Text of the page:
- The Washington Times - Friday, September 28, 2007


Hu considers Japan visit

TOKYO — Chinese President Hu Jintao is considering a visit to Tokyo around April next year, Prime Minister Wen Jiabao told a Japanese lawmaker visiting Beijing, Kyodo news agency reported yesterday.

The visit would be the latest sign of warming ties between the two Asian giants, long at odds over a range of issues, especially Junichiro Koizumi’s visits as prime minister to a war shrine seen by many in Asia as a symbol of Japan’s past militarism.

Mr. Wen told former Prime Minister Yoshiro Mori that Mr. Hu was considering a spring visit, saying it would be good if the trip took place around the time of the cherry blossom season, Kyodo said.


Disneyland accused of labor abuses

HONG KONG — Police arrested two protesters during a parade at Hong Kong Disneyland after they lifted banners accusing the Walt Disney Co. of labor abuses in China, police said yesterday.

The two men, identified only by the surnames Yau and Lai, disrupted the parade as they scuffled with park workers who tried to stop them, police spokeswoman Celia Tam said.

Hong Kong’s Apple Daily newspaper reported yesterday that the banners said, “Disney exploits Chinese labor.”


Arroyo ally faces impeachment charge

MANILA — An ally of Philippine President Gloria Macapagal Arroyo faces impeachment over charges he offered bribes to seal a $330 million telecom deal with a Chinese firm.

The bribery scandal has dogged Mrs. Arroyo since July and threatens to split her government, but the president was not directly implicated during a Senate inquiry this week.

A former economic planning secretary and a losing bidder for the deal accused Benjamin Abalos, head of the Commission of Elections and a golfing companion of Mrs. Arroyo’s husband, of offering them bribes to favor a bid by China’s ZTE Corp.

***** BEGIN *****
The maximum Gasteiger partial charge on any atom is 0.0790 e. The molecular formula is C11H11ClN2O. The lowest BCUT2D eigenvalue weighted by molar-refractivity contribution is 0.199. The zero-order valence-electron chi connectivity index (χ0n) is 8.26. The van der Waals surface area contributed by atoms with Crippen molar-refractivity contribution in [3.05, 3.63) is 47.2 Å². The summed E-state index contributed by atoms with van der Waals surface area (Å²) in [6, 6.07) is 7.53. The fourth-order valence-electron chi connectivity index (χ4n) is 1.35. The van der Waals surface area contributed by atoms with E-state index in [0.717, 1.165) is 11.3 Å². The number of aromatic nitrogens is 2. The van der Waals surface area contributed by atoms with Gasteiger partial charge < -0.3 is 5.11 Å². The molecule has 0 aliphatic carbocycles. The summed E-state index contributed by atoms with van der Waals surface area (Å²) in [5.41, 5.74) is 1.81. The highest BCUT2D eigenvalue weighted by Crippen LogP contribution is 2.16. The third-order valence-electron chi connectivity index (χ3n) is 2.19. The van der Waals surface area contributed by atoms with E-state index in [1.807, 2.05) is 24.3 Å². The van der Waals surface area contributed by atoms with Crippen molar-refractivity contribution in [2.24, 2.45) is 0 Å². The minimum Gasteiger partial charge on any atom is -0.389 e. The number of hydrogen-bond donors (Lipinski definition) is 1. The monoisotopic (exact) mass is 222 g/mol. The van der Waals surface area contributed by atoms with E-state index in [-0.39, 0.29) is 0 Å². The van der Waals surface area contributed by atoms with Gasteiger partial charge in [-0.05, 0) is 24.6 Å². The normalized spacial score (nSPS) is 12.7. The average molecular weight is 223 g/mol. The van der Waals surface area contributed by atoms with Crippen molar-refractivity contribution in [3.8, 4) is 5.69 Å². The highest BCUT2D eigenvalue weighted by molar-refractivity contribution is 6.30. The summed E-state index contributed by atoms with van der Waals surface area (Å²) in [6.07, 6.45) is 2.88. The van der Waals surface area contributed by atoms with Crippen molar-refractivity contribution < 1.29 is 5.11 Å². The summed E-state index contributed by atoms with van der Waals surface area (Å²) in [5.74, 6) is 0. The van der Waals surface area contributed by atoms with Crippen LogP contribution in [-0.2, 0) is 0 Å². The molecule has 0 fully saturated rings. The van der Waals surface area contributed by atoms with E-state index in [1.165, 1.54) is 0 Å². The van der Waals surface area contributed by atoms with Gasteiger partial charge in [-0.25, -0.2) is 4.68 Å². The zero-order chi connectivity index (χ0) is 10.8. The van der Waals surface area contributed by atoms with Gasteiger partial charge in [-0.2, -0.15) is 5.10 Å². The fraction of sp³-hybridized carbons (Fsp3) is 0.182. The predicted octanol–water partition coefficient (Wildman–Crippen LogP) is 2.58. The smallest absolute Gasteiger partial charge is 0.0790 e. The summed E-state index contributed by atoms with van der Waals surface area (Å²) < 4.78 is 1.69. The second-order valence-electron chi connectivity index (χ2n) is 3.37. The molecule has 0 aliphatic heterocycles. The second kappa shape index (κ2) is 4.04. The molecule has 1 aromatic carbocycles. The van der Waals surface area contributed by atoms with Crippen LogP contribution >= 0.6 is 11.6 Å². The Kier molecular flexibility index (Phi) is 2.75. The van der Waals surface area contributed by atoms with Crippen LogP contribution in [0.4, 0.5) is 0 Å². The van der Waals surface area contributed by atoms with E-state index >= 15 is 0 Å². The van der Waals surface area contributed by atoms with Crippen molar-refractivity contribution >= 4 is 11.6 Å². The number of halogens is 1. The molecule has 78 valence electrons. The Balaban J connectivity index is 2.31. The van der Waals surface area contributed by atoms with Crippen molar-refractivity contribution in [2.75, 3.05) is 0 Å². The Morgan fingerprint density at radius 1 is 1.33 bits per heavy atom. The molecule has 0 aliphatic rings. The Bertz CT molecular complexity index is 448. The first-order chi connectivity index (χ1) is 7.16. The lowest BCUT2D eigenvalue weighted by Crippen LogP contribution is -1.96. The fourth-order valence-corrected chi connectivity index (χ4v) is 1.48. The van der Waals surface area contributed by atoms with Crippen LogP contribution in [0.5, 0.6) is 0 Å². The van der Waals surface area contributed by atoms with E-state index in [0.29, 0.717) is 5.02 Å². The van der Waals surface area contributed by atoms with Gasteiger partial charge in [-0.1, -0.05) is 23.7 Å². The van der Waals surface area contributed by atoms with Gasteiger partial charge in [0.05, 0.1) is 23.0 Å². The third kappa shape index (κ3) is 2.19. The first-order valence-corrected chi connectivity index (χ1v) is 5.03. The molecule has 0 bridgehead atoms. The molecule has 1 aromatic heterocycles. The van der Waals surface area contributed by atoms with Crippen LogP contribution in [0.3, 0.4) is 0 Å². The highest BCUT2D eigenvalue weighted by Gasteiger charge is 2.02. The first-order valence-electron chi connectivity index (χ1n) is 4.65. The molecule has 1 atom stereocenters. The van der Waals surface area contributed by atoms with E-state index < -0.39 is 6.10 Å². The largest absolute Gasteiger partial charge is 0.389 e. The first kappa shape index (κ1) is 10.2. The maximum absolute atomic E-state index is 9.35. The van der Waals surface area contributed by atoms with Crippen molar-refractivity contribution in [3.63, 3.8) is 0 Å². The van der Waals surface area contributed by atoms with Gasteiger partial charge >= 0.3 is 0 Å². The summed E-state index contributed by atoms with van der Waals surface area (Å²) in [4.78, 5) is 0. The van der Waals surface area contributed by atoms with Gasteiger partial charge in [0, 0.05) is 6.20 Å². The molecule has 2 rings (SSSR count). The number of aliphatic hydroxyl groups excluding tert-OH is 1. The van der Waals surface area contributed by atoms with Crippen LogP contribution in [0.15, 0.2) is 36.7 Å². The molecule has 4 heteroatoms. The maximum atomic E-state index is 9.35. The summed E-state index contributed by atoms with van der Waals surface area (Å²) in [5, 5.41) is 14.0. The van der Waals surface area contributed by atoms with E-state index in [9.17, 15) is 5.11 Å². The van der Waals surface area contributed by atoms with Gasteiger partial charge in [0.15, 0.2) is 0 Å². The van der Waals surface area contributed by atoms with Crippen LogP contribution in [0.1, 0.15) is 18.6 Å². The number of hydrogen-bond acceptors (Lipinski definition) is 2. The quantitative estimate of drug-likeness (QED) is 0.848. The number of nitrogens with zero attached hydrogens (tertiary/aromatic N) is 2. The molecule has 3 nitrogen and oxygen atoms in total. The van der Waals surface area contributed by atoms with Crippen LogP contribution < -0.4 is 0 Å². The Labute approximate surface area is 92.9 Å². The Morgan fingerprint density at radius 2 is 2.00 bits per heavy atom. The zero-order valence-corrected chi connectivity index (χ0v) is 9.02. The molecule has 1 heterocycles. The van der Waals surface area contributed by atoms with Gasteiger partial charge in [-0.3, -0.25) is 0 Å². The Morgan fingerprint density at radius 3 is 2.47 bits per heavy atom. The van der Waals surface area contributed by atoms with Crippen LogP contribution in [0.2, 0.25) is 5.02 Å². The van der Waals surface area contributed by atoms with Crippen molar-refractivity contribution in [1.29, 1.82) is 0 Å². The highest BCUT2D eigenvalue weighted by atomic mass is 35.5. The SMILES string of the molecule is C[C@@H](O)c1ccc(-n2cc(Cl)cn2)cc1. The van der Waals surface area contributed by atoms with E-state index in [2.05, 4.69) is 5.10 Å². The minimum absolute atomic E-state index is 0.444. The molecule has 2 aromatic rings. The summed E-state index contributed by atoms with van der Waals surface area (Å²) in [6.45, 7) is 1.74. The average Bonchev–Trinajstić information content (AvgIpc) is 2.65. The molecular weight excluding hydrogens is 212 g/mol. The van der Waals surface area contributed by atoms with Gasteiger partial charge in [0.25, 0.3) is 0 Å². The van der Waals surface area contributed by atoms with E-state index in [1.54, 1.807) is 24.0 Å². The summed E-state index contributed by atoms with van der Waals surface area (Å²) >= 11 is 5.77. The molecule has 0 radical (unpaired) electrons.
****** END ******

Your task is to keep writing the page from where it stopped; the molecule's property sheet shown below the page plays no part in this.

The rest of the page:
Ruling party leader resigns

TAIPEI — The chairman of Taiwan‘s governing party resigned yesterday citing differences over a proposal to change the island’s name, less than a week after he was charged with corruption.

Yu Shyi-kun, a former prime minister, pledged last week to step down upon his indictment on graft and forgery charges along with two other Democratic Progressive Party heavyweights.

A strong independence advocate, Mr. Yu suggested changing the island’s official name from “the Republic of China” to “Taiwan” in a resolution to be discussed at a party congress on Sunday.


Call to remove DMZ guard posts

SEOUL — South Korea will call for the removal of hundreds of guard posts in the demilitarized zone (DMZ) that divides the two Koreas at a summit of their leaders next week, a leading daily reported yesterday.

The 150-mile-long DMZ is one of the most heavily armed borders of the world with more than 1 million troops stationed on either side of the buffer zone.

South Korean President Roh Moo-hyun will propose removing 100 South Korean and 280 North Korean guard posts set up in the 2.5-mile-wide DMZ after the cease-fire in their 1950-53 fratricidal war, the JoongAng Ilbo quoted a senior administration official as saying.

From wire dispatches and staff reports

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